If you’re building a Project Management Office (PMO), trying to revamp an existing one or just looking to add a little more organization to your portfolio of projects, you might feel uncertain where to even start. Two common ways for businesses to organize their projects are project management (PM) and project portfolio management (PPM). PM outlines processes for the successful completion of projects while PPM defines processes for evaluating, prioritizing and managing all projects. With these two types of processes in mind, many people struggle to decide which ones they should implement first. It might remind you of the classic question, “Which came first? The chicken or the egg?”
Which Came First: PPM or PM? The Classic Chicken or the Egg Question
You Have to Start Somewhere: PPM First
I can understand why implementing PPM vs. PM first seems like a chicken or the egg situation because there’s a clear relationship between the two. The advancement of processes for one of them will likely require advancement in processes for the other. Asking whether you should implement PPM or PM first is a great question, and I’m here to convince you that the answer is PPM and here’s why:
If You Have PM, but Not PPM, It Doesn’t Matter
The focus of project management is to finish projects successfully. You might think that this makes PM the obvious choice for what you should implement first, but not so fast. The goal of project portfolio management isn’t to finish projects, it’s to finish the right projects. It doesn’t matter how many projects you finish in your organization, if you’re not working on the right things then your organization will still fall short of reaching its goals.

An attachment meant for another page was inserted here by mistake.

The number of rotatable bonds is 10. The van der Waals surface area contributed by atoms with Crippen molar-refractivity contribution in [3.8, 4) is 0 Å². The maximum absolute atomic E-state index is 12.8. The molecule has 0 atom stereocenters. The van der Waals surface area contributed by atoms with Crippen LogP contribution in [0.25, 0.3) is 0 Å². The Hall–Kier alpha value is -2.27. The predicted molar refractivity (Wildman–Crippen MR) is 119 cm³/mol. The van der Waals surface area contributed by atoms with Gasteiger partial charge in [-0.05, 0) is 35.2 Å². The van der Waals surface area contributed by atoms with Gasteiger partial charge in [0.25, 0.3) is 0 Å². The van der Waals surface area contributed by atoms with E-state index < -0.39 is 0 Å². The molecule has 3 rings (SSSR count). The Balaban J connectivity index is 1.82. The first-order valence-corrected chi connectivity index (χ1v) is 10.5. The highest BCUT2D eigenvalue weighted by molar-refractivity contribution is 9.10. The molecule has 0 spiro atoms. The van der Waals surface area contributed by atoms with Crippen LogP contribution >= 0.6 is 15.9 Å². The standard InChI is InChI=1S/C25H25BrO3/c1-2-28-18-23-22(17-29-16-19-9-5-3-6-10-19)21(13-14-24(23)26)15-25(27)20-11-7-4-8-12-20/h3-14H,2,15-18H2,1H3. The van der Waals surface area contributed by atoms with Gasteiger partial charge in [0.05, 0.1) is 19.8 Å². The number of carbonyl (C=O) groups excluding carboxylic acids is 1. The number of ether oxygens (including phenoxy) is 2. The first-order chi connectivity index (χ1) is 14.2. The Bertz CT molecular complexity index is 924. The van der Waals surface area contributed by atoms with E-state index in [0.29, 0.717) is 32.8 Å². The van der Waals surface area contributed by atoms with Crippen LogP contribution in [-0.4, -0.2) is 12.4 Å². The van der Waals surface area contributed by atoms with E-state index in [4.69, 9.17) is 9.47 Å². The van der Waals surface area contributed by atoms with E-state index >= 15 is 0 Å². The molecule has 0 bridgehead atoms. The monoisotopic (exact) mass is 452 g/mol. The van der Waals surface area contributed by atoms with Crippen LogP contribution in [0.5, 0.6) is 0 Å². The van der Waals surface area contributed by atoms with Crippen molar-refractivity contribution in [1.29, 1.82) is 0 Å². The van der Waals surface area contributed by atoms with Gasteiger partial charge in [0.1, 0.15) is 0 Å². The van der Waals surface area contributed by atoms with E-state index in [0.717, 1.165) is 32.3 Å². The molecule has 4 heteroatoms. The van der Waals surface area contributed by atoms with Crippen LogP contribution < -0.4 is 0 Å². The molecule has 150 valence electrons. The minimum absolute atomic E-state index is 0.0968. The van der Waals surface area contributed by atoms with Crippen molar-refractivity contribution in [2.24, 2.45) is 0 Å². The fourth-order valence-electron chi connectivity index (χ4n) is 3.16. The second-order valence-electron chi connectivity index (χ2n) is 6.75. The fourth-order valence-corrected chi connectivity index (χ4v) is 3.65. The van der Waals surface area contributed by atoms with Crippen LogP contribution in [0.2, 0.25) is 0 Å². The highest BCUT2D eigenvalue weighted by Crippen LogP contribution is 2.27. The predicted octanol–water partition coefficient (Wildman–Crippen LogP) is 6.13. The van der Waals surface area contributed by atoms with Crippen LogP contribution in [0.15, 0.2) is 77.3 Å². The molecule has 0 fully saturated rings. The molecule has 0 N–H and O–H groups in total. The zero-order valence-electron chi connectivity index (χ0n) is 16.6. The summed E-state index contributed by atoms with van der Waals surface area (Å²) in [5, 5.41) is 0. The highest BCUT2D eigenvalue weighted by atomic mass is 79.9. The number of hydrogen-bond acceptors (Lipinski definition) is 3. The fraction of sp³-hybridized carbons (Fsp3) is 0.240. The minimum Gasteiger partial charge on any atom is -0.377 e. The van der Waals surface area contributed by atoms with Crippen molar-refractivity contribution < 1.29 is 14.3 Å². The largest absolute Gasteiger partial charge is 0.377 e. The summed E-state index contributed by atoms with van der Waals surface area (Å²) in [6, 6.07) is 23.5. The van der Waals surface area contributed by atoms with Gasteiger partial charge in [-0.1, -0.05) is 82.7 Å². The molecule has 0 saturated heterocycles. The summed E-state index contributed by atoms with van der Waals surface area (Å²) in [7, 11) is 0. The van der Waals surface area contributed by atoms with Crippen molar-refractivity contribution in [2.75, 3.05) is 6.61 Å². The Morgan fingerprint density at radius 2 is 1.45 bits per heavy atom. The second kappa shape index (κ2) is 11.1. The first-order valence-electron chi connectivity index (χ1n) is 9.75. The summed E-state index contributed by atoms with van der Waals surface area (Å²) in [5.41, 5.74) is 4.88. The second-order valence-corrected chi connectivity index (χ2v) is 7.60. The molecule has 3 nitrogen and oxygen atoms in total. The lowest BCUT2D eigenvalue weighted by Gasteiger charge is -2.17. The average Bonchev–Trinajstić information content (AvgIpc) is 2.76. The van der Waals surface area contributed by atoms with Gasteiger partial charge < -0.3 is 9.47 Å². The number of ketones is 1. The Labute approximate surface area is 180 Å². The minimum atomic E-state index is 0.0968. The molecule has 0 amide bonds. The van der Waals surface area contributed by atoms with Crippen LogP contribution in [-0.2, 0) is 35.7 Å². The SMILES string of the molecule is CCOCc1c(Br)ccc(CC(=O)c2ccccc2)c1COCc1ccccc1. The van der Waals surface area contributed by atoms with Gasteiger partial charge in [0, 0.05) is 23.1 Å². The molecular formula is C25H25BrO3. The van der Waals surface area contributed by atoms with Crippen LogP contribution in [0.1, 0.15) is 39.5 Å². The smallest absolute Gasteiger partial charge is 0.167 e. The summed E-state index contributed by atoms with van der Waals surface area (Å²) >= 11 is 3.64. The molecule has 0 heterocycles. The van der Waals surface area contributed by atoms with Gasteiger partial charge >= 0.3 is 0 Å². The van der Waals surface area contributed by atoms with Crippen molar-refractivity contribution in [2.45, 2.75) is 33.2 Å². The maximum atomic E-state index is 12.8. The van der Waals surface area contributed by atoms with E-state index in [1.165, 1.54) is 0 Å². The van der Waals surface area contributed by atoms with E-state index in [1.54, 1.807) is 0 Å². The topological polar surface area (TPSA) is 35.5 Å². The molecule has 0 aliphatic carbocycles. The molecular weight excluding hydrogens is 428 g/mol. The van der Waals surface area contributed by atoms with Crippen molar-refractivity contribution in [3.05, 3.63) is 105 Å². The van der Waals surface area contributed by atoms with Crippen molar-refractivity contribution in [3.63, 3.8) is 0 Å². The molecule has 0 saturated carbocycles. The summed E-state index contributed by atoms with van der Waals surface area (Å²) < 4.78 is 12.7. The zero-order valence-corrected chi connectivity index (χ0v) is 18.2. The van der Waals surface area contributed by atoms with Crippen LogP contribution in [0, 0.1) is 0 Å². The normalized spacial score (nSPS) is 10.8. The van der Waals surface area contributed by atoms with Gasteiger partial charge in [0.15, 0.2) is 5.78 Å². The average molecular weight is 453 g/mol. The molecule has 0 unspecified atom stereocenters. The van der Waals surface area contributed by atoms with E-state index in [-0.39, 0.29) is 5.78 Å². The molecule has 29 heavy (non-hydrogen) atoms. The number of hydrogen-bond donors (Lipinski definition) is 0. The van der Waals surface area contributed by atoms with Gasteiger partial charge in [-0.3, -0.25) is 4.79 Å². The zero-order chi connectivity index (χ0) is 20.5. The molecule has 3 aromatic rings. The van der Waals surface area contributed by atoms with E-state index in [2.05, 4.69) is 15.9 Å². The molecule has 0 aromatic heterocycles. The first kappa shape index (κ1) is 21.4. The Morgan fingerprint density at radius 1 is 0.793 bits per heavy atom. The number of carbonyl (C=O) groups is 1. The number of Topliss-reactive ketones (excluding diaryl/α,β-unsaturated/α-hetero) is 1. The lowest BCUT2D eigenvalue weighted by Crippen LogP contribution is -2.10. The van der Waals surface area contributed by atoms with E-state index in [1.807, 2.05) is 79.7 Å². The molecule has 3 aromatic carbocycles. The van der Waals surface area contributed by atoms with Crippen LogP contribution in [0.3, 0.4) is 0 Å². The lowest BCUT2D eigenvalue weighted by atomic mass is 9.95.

PPM Gives You More Bang for Your Buck
Imagine you spend an entire week developing project management processes. What do you get? You probably have a great process down and know how to plan and complete projects. Now spend an entire week developing a project portfolio management process. What do you get? A whole lot more. If you’re going to invest time in the development of some type of process, PPM gives you the most value for your time. PPM processes will touch on things like project intake, project prioritization, issue escalation, resource conflict resolution and realistic capacity planning among others. While project management processes and practices are beneficial, project portfolio management offers a greater number of solutions.
Project Management Will Evolve on Its Own
Right now, your project teams are already operating with some level of project management because they have to. Once you have more than one project or a project that’s complex, you need to develop processes to stay organized and make progress towards completion. So, if your project teams have already figured out the best project management practices that work for them, you don’t have to reinvent the wheel. You can definitely help teams evolve their processes, but the heavy lifting has already been done for you.
Where to Get Started with PPM